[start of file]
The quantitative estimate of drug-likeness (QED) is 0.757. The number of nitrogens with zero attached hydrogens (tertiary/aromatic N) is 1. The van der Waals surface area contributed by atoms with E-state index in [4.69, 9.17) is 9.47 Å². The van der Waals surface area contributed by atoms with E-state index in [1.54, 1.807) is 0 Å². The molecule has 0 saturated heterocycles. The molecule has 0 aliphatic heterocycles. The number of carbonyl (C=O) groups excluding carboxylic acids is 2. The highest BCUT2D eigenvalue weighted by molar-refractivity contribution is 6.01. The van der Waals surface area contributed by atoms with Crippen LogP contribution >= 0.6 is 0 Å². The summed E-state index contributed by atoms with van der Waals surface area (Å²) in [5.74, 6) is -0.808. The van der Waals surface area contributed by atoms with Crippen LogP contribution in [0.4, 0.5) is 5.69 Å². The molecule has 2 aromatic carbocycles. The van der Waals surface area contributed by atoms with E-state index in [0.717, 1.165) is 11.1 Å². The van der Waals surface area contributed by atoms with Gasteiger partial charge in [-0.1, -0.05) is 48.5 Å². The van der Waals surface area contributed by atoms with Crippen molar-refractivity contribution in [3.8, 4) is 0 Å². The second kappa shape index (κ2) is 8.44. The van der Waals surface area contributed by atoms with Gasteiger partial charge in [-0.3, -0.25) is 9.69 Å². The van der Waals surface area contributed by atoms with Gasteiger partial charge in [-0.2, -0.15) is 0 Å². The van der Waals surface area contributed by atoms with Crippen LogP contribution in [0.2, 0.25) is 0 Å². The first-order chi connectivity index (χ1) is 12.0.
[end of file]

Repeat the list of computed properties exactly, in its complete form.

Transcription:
The quantitative estimate of drug-likeness (QED) is 0.757. The number of nitrogens with zero attached hydrogens (tertiary/aromatic N) is 1. The van der Waals surface area contributed by atoms with E-state index in [4.69, 9.17) is 9.47 Å². The van der Waals surface area contributed by atoms with E-state index in [1.54, 1.807) is 0 Å². The molecule has 0 saturated heterocycles. The molecule has 0 aliphatic heterocycles. The number of carbonyl (C=O) groups excluding carboxylic acids is 2. The highest BCUT2D eigenvalue weighted by molar-refractivity contribution is 6.01. The van der Waals surface area contributed by atoms with Crippen LogP contribution >= 0.6 is 0 Å². The summed E-state index contributed by atoms with van der Waals surface area (Å²) in [5.74, 6) is -0.808. The van der Waals surface area contributed by atoms with Crippen LogP contribution in [0.4, 0.5) is 5.69 Å². The molecule has 2 aromatic carbocycles. The van der Waals surface area contributed by atoms with E-state index in [0.717, 1.165) is 11.1 Å². The van der Waals surface area contributed by atoms with Gasteiger partial charge in [-0.1, -0.05) is 48.5 Å². The van der Waals surface area contributed by atoms with Crippen molar-refractivity contribution in [3.8, 4) is 0 Å². The second kappa shape index (κ2) is 8.44. The van der Waals surface area contributed by atoms with Gasteiger partial charge in [-0.3, -0.25) is 9.69 Å². The van der Waals surface area contributed by atoms with Gasteiger partial charge in [-0.2, -0.15) is 0 Å². The van der Waals surface area contributed by atoms with Crippen LogP contribution in [0.2, 0.25) is 0 Å². The first-order chi connectivity index (χ1) is 12.0.